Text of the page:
If I could go back in time and tell the 18-year-old version of me anything, I’d tell him to save his money and invest regularly in high-quality dividend growth stocks at attractive prices.
I wouldn’t need to give him any other information on what’s yet in store.
No winning lottery numbers would be necessary, because investing this way is almost just like winning the lottery: my six-figure dividend growth stock portfolio is worth over $300,000, which is on par with a lot of lottery jackpots.
And this portfolio generates five-figure dividend income that’s growing, which is enough to cover a substantial chunk of my core personal expenses.
But check this out.
I’m only 34 years old.
And I didn’t start living below my means and investing my excess capital into high-quality dividend growth stocks until I was almost 28.
So just imagine what I could have done if I had started at 18.
Now just imagine what YOU can do if you were to save your money and invest that capital into great businesses that pay you growing dividends.
I’m talking about stocks like those you’ll find on David Fish’s Dividend Champions, Contenders, and Challengers list.
Mr. Fish has compiled information on almost 800 US-listed stocks with at least five consecutive years of dividend increases.
I love these stocks because you’re generally looking at wonderful businesses – it is, after all, just about impossible to pay and increase dividend payouts to shareholders for decades if you’re not producing the growing profit necessary to make sure those checks don’t bounce.
Plus, the growing dividend income itself is a fantastic source of passive income that can one day (when it’s enough) pay one’s bills, rendering that person financially free. They’re then able to go about their life on their terms, choosing to spend their time how they wish.
However, one should also make sure they’re paying the right price for any dividend growth stock they’re buying.
And by the right price, I’m saying you should always look to pay less than that which a stock is estimated to be worth.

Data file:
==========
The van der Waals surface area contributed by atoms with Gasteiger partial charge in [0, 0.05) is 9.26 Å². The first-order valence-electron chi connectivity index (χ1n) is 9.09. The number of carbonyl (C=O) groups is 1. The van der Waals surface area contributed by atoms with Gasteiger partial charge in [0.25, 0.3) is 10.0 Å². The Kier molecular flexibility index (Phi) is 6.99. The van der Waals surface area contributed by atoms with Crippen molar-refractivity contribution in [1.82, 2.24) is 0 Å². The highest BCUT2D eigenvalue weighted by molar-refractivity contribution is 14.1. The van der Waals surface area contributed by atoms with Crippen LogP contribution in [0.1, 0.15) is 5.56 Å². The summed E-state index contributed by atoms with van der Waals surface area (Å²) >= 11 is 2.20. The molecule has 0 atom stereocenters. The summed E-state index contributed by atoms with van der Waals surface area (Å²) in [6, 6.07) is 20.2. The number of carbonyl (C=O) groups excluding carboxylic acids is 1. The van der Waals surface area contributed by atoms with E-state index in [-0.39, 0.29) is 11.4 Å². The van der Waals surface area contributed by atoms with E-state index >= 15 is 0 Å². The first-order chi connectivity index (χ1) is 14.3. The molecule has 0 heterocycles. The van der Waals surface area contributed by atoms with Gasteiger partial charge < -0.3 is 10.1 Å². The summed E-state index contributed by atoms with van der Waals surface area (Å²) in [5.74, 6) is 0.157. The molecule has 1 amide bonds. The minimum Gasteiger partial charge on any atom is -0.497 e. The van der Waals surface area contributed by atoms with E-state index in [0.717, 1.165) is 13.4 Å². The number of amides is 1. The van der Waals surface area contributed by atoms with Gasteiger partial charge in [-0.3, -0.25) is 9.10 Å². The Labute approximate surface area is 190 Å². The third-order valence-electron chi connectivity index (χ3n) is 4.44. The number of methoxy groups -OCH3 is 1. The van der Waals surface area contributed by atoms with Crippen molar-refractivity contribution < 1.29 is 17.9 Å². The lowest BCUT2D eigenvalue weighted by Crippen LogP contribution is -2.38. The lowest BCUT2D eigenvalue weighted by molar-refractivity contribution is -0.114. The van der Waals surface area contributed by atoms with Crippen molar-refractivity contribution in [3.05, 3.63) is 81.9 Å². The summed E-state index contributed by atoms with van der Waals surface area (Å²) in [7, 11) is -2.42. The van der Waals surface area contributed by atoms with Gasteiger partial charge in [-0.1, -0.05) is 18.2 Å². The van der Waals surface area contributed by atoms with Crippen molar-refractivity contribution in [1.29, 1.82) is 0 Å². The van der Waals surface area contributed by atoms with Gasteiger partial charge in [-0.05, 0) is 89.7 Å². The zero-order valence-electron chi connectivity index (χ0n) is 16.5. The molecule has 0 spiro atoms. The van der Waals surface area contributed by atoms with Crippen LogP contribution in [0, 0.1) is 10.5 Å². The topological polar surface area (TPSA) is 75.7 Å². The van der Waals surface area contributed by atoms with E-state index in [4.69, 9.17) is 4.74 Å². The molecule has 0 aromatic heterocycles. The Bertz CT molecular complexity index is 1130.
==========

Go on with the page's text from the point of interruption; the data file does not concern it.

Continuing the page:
Said another way, you should always attempt to make sure every dividend growth stock you acquire is undervalued at the time of investment.
That’s because the price you pay has a direct and lasting impact on your yield, long-term total return, and risk.
See, price and yield are inversely correlated.
All else equal, a lower price will always equal a higher yield.
Of course, that then means more income both now and later on your investment.
If one has a choice of more or less income, which would you choose?
This higher yield also impacts one’s long-term total return prospects, since yield is a major component of total return.
The other component, being capital gain, is also positively affected by virtue of the upside that exists between the lower price paid and the higher value of a stock, when you’re buying a stock that’s undervalued.
While price and value can diverge wildly over the short term, value matters over the long run.
Paying a lower price also reduces your risk.
That’s because you’re introducing a margin of safety, whereby a company could not perform as expected or do something wrong, causing its value to suffer, and you’d still be okay (assuming the value doesn’t completely collapse).
If a stock is worth $50 and you pay $50, you don’t have a margin of safety. It would only take a minor issue for you to be sitting on an investment that’s worth less than you paid.
But paying $40 for the same stock means you have a lot of breathing room there.
Thus, valuation is paramount.
As such, checking out fellow contributor Dave Van Knapp’s valuation guide (part of his overarching series of lessons on dividend growth investing) is a fantastic usage of your time.
Once you’re equipped with the tools necessary to have a good idea of what any dividend growth stock is worth, you’re in a fantastic position to make sure you pay the right price.
But I won’t just leave you there.
I’m going to share the name of and some information on a high-quality dividend growth stock that right now appears to be undervalued.
VF Corp. (VFC) is an apparel and footwear company that designs and manufactures or sources from independent contractors a variety of clothing including jeans, sportswear, outerwear, luggage, and footwear.
While apparel isn’t my favorite industry, due to changing trends and consumer tastes, VF Corp has weathered those changes for decades.
They’ve done this by focusing on value and the power of brands, the latter of which conveys just as much a lifestyle as it does a brand choice.
One one hand, they offer tremendous value through their Lee and Wrangler brands.
And on the other, they offer these top-tier lifestyle brands in The North Face, Timberland, Nautica, and Vans.
This strategy has provided not only staying power but also increasing profit and dividends for decades.
Indeed, the company has increased its dividend to shareholders for the past 43 consecutive years.
And we’re not talking tiny dividend raises just to keep a streak alive.
The 10-year dividend growth rate stands at 17.1%, which is just monstrous.
With a payout ratio of 53.2%, there’s still plenty of room for future dividend increases.
In fact, that payout ratio is pretty close to what I consider a “perfect” payout ratio of 50% – a rather harmonious split between retaining profit for growth and returning cash to shareholders via a dividend.
The only potential drawback regarding the dividend is the fact that the stock yields only 2.48% right now.
So one is perhaps giving up a little income now in favor of more growth later.